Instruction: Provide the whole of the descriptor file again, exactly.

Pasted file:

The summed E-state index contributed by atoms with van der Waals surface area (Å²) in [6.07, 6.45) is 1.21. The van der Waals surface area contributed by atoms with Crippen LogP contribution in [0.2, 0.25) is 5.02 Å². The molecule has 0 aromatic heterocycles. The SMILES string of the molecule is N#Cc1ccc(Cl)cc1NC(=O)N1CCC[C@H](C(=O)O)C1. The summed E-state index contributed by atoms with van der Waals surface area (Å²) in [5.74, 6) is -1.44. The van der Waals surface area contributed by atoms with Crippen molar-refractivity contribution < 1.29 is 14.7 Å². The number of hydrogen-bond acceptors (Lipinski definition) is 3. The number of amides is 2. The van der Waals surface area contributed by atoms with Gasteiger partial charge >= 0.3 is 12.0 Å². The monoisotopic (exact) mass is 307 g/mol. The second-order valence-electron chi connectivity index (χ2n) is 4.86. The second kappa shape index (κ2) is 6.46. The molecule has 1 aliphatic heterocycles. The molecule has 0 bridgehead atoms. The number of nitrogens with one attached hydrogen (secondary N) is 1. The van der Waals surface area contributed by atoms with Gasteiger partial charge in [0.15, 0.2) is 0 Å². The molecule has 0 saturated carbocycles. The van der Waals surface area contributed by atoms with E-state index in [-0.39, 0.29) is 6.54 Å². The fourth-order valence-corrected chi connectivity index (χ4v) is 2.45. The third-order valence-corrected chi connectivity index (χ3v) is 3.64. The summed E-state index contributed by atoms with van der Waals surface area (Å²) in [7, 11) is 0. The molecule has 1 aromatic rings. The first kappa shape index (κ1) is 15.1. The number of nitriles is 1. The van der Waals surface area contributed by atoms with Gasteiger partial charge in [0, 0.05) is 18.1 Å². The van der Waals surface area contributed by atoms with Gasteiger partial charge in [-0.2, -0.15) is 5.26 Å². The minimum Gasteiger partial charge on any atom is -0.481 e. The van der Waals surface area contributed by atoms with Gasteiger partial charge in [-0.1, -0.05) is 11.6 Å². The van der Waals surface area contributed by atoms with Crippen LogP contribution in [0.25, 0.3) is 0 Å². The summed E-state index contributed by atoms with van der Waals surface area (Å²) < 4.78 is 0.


The summed E-state index contributed by atoms with van der Waals surface area (Å²) in [6.07, 6.45) is 1.21. The van der Waals surface area contributed by atoms with Crippen LogP contribution in [0.2, 0.25) is 5.02 Å². The molecule has 0 aromatic heterocycles. The SMILES string of the molecule is N#Cc1ccc(Cl)cc1NC(=O)N1CCC[C@H](C(=O)O)C1. The summed E-state index contributed by atoms with van der Waals surface area (Å²) in [5.74, 6) is -1.44. The van der Waals surface area contributed by atoms with Crippen molar-refractivity contribution < 1.29 is 14.7 Å². The number of hydrogen-bond acceptors (Lipinski definition) is 3. The number of amides is 2. The van der Waals surface area contributed by atoms with Gasteiger partial charge >= 0.3 is 12.0 Å². The monoisotopic (exact) mass is 307 g/mol. The second-order valence-electron chi connectivity index (χ2n) is 4.86. The second kappa shape index (κ2) is 6.46. The molecule has 1 aliphatic heterocycles. The molecule has 0 bridgehead atoms. The number of nitrogens with one attached hydrogen (secondary N) is 1. The van der Waals surface area contributed by atoms with Gasteiger partial charge in [0.15, 0.2) is 0 Å². The molecule has 0 saturated carbocycles. The van der Waals surface area contributed by atoms with E-state index in [-0.39, 0.29) is 6.54 Å². The fourth-order valence-corrected chi connectivity index (χ4v) is 2.45. The third-order valence-corrected chi connectivity index (χ3v) is 3.64. The summed E-state index contributed by atoms with van der Waals surface area (Å²) in [7, 11) is 0. The molecule has 1 aromatic rings. The first kappa shape index (κ1) is 15.1. The number of nitriles is 1. The van der Waals surface area contributed by atoms with Gasteiger partial charge in [0, 0.05) is 18.1 Å². The van der Waals surface area contributed by atoms with Gasteiger partial charge in [-0.2, -0.15) is 5.26 Å². The minimum Gasteiger partial charge on any atom is -0.481 e. The van der Waals surface area contributed by atoms with Gasteiger partial charge in [-0.1, -0.05) is 11.6 Å². The van der Waals surface area contributed by atoms with Crippen LogP contribution in [0.25, 0.3) is 0 Å². The summed E-state index contributed by atoms with van der Waals surface area (Å²) < 4.78 is 0.